Fort Worth Mayor Mike Moncrief is asking police to find new ways to crack down on graffiti, which he calls a growing eyesore that threatens the city’s image.
“They’re making our city their canvass,” Moncrief said Monday. “And that’s not acceptable.”
Fort Worth spent more than $500,000 last year to paint over 7,500 graffiti sites. That’s 20 per day.
Resident Michael Kopacz said he can’t count how many times taggers have sprayed his garage with graffiti.
It happened again Sunday night.
“It makes me angry that they would want to destroy somebody else’s property like that,” he said.
Neighbors spotted 5 teenagers in the act and called 911, but by the time police arrived, they were gone.
Mayor Moncrief said he’s noticed taggers are now painting things that used to be off limits, like street signs and even cars.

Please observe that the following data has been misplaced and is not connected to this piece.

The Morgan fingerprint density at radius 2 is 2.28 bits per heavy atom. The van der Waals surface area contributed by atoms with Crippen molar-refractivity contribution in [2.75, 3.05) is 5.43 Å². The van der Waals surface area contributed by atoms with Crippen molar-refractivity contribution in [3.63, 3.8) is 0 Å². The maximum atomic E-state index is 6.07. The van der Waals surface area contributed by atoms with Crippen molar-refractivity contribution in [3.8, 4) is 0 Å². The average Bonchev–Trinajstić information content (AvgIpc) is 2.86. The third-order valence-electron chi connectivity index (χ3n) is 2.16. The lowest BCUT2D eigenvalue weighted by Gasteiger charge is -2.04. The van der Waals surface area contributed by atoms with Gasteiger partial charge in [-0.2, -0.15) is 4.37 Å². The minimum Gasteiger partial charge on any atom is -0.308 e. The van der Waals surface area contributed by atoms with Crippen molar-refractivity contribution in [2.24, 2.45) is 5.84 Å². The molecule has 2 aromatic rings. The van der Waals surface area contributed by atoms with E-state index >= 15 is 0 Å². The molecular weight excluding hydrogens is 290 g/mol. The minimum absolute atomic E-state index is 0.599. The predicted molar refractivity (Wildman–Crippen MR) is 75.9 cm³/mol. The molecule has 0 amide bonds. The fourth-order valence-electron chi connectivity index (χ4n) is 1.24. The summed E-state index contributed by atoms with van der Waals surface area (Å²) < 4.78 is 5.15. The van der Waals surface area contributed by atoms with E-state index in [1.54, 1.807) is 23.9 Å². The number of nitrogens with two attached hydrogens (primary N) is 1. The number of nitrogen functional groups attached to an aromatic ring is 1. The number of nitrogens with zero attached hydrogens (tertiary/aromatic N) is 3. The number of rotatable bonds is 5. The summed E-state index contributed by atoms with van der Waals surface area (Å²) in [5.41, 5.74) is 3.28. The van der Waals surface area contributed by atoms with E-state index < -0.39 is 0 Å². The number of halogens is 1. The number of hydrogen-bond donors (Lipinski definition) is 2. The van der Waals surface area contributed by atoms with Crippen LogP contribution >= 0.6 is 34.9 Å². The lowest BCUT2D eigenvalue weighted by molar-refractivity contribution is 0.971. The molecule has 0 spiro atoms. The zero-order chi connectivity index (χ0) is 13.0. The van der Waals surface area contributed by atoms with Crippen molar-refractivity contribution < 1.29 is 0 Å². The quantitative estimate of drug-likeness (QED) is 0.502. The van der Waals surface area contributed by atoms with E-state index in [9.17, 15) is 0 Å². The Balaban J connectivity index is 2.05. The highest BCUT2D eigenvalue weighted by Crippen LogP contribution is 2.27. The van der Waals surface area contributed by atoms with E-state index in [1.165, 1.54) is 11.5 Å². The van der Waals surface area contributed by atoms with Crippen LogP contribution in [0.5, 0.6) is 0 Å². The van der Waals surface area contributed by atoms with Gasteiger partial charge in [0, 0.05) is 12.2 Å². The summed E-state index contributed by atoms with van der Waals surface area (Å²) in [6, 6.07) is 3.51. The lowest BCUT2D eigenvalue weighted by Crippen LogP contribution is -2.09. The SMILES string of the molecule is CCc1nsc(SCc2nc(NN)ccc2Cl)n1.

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"I'm seeing graffiti in places I haven't seen it before," he said.
He said the city is lobbying the state legislature for tougher penalties for graffiti.
"It is not their property,” Moncrief said. “That's what bugs me. It is not their right. And I'm not going to sit idly by and continue to let them do it."
He also said the police department was coming up with a new plan to combat graffiti. The city also is looking into making a video and putting it on YouTube.
Kopacz said he would cover up the graffiti on his garage yet again.
"I'm just going to have to paint it over and hope they put more patrols out here to start keeping up with it better,” he said.